Please use this identifier to cite or link to this item: http://ahro.austin.org.au/austinjspui/handle/1/18059
Title: Sex, amyloid, and APOE ε4 and risk of cognitive decline in preclinical Alzheimer's disease: Findings from three well-characterized cohorts.
Authors: Buckley, Rachel F;Mormino, Elizabeth C;Amariglio, Rebecca E;Properzi, Michael J;Rabin, Jennifer S;Lim, Yen Ying;Papp, Kathryn V;Jacobs, Heidi I L;Burnham, Samantha;Hanseeuw, Bernard J;Doré, Vincent;Dobson, Annette;Masters, Colin L;Waller, Michael;Rowe, Christopher C;Maruff, Paul;Donohue, Michael C;Rentz, Dorene M;Kirn, Dylan;Hedden, Trey;Chhatwal, Jasmeer;Schultz, Aaron P;Johnson, Keith A;Villemagne, Victor L;Sperling, Reisa A
Affiliation: The Florey Institute of Neuroscience and Mental Health, The University of Melbourne, Heidelberg, Victoria, Australia
Melbourne School of Psychological Science, University of Melbourne, Victoria, Australia
Harvard Aging Brain Study, Department of Neurology, Massachusetts General Hospital and Harvard Medical School, Boston, MA, USA
Center for Alzheimer Research and Treatment, Department of Neurology, Brigham and Women's Hospital, Boston, MA, USA
Department of Neurology, Stanford University, CA, USA
Department of Psychiatry, Massachusetts General Hospital and Harvard Medical School, Boston, MA, USA
Division of Nuclear Medicine and Molecular Imaging, Department of Radiology, Massachusetts General Hospital/Harvard Medical School, Boston, MA, USA
Faculty of Health, Medicine and Life Sciences, School for Mental Health and Neuroscience, Alzheimer Centre Limburg, Maastricht University, Maastricht, The Netherlands
The Australian eHealth Research Centre, CSIRO Health & Biosecurity, Victoria, Australia
Department of Neurology, Cliniques Universitaires Saint-Luc, Institute of Neuroscience, Université Catholique de Louvain, Brussels, Belgium
The University of Queensland, School of Public Health, Faculty of Medicine, Queensland, Australia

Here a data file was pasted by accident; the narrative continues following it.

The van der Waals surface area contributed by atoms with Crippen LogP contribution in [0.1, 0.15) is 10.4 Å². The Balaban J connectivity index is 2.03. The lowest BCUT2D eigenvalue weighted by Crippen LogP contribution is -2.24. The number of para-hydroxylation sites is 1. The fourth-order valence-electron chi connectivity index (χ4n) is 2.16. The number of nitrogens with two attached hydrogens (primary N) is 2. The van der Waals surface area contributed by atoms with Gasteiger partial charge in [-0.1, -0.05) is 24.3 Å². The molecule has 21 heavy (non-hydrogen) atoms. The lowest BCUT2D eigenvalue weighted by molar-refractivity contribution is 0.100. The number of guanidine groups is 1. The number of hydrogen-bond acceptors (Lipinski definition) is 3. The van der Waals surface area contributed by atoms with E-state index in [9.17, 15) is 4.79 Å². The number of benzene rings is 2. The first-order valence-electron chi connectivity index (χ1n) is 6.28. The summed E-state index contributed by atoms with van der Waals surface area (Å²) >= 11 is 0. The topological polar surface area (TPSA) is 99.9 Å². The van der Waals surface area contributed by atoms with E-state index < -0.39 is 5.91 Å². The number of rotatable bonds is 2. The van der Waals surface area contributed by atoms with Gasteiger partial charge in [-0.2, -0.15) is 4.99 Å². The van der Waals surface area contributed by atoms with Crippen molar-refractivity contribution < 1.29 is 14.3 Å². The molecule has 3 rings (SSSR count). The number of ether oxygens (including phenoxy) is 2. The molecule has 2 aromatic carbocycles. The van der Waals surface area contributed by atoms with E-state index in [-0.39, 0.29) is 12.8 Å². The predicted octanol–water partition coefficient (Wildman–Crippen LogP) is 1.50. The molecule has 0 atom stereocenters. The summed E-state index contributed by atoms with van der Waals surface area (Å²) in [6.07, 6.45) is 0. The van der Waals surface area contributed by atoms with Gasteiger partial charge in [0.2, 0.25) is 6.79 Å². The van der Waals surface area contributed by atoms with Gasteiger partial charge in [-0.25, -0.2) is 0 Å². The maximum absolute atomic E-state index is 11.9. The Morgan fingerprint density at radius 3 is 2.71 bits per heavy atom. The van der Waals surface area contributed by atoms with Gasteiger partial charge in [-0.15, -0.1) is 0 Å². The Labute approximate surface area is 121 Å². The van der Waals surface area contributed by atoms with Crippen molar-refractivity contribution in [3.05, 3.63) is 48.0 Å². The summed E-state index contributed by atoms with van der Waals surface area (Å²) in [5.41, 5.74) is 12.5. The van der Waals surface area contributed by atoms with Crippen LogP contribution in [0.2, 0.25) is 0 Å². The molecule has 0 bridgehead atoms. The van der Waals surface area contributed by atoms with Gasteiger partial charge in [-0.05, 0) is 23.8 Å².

Department of Nuclear Medicine and Centre for PET, Austin Health, Victoria, Australia
Department of Medicine, Austin Health, The University of Melbourne, Victoria, Australia
Cogstate, Ltd., Australia
Department of Neurology, University of Southern California, San Diego, CA, USA
Issue Date: 24-May-2018
EDate: 2018-05-24
Citation: Alzheimer's & dementia : the journal of the Alzheimer's Association 2018; online first: 24 May
Abstract: Our objective was to investigate the effect of sex on cognitive decline within the context of amyloid β (Aβ) burden and apolipoprotein E genotype. We analyzed sex-specific effects on Aβ-positron emission tomography, apolipoprotein, and rates of change on the Preclinical Alzheimer Cognitive Composite-5 across three cohorts, such as the Alzheimer's Disease Neuroimaging Initiative, Australian Imaging, Biomarker and Lifestyle, and Harvard Aging Brain Study (n = 755; clinical dementia rating = 0; age (standard deviation) = 73.6 (6.5); female = 55%). Mixed-effects models of cognitive change by sex, Aβ-positron emission tomography, and apolipoprotein ε4 were examined with quadratic time effects over a median of 4 years of follow-up. Apolipoprotein ε4 prevalence and Aβ burden did not differ by sex. Sex did not directly influence cognitive decline. Females with higher Aβ exhibited faster decline than males. Post hoc contrasts suggested that females who were Aβ and apolipoprotein ε4 positive declined faster than their male counterparts. Although Aβ did not differ by sex, cognitive decline was greater in females with higher Aβ. Our findings suggest that sex may play a modifying role on risk of Alzheimer's disease-related cognitive decline.
URI: http://ahro.austin.org.au/austinjspui/handle/1/18059
DOI: 10.1016/j.jalz.2018.04.010
ORCID: 0000-0002-5356-5537
0000-0003-3910-2453
PubMed URL: 29803541
Type: Journal Article
Subjects: APOE
Amyloid
Cognitive decline
Gender
Preclinical Alzheimer's disease
Sex
Appears in Collections:Journal articles

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